Where is this stagnation going to lead us?
As a specialist in violence and peace, I can tell you one thing. If you want to have violence, increase the inequality. This doesn’t mean that you always get violence from the bottom. You can also get it from the top, where they’re afraid of the violence from the bottom. In other words, you can get a military coup to prevent violence. And they would say it’s for law and order. So it doesn’t look very good. That’s why I’ve been saying repeatedly—identify the most miserable community and concentrate the resources there to lift it up. When you’ve done that, take the second most miserable community and lift it up.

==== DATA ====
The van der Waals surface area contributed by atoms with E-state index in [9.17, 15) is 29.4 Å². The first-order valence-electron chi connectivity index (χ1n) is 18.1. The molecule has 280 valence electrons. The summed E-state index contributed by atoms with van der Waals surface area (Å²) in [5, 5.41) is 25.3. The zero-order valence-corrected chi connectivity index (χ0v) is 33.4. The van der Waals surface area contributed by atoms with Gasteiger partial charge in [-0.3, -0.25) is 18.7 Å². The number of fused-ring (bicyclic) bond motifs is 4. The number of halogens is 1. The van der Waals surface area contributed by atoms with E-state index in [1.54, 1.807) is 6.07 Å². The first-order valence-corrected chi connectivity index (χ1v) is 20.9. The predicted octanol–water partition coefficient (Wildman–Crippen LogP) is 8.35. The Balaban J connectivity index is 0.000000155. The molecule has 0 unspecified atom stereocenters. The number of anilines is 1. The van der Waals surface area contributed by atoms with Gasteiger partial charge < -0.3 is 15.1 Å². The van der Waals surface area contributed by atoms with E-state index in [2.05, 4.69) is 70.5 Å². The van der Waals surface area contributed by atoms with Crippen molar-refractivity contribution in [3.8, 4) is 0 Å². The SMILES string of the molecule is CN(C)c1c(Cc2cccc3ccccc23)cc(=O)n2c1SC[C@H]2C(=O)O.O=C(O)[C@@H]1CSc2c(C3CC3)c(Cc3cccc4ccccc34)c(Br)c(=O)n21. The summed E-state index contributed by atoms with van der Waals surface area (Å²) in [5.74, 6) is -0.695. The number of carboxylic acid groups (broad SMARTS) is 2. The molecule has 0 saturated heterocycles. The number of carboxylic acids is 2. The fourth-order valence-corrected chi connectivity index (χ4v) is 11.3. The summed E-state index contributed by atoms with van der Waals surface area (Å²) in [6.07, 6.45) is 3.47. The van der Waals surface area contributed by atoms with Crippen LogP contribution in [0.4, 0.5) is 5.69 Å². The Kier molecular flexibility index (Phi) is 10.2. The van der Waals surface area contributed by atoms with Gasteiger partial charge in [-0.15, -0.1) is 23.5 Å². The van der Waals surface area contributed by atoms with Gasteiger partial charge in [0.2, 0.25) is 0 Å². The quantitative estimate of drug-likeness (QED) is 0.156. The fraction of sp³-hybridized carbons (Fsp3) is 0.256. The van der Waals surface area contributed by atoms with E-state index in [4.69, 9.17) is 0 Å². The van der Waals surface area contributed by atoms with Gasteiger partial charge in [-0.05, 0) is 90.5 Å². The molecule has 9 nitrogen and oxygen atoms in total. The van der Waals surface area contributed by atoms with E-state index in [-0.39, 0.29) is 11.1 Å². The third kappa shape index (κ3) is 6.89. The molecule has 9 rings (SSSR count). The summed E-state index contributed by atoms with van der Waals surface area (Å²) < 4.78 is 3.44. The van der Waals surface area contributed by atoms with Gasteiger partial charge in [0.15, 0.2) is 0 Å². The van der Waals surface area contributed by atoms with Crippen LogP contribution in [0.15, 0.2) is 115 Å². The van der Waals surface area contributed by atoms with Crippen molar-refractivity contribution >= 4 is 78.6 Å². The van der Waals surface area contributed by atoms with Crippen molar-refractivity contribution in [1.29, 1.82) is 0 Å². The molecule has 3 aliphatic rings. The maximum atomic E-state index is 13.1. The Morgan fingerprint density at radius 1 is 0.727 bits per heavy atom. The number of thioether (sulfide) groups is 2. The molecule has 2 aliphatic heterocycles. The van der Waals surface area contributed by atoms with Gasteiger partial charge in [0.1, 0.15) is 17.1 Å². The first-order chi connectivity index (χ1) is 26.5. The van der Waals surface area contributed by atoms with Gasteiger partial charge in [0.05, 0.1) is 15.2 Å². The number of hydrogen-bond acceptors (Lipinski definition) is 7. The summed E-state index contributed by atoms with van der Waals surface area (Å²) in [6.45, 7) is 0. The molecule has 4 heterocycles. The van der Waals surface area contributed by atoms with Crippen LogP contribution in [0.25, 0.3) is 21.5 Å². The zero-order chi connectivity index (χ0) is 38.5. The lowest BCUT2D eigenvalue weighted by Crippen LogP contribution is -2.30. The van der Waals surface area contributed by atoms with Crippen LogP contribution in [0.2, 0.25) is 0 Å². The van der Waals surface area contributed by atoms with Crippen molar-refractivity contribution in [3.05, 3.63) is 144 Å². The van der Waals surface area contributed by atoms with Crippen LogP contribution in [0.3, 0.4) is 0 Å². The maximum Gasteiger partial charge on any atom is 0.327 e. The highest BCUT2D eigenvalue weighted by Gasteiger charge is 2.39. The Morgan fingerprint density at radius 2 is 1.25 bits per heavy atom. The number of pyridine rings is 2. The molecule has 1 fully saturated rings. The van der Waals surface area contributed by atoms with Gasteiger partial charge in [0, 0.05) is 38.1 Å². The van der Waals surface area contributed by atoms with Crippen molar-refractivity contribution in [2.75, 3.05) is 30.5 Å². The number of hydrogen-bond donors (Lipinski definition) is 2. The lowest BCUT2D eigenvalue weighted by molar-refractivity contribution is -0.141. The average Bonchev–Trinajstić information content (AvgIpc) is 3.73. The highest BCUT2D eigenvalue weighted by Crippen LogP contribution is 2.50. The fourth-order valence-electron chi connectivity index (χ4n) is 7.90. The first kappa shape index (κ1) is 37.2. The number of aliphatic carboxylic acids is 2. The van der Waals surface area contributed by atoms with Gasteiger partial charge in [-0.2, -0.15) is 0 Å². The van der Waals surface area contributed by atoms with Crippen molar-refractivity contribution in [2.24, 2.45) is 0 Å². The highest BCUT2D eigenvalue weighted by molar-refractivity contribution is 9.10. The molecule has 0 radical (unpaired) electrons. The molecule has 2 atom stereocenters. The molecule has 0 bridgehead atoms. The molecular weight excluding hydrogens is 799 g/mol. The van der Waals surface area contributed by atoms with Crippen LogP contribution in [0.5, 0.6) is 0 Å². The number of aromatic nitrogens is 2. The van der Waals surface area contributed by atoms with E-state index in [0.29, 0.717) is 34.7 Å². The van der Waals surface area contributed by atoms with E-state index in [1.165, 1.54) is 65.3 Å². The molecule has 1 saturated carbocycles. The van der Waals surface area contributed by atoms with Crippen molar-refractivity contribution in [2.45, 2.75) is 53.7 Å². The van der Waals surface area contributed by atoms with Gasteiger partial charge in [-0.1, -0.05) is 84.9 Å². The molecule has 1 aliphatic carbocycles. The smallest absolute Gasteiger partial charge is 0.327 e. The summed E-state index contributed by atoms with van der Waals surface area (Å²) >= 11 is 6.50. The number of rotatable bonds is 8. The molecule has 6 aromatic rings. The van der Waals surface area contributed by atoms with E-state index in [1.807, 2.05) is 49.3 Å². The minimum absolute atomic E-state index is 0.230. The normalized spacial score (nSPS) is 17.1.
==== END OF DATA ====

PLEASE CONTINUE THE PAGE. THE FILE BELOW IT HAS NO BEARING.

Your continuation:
On a different topic, we keep hearing in Nepal that we don’t have a national narrative to unite us. Is that what is missing?
If I were a Nepali politician, historian or intellectual, I would say this is correct. But there is one fantastic thing: you have managed to preserve your independence. It is not that big powers don’t interfere and ‘manage’ things. But your formal independence as a sovereign state has been preserved. I’d put that high in the national narrative. In spite of the Ango-Nepali and Sino-Nepali war and the humiliating treaties, independence has been preserved. This fact is not known widely, when people talk about the countries that escaped colonialism, they only talk about Thailand and Japan. They forget Nepal. As a social scientist, I’d say that there must be something solid somewhere that keeps the country together. That has to be identified.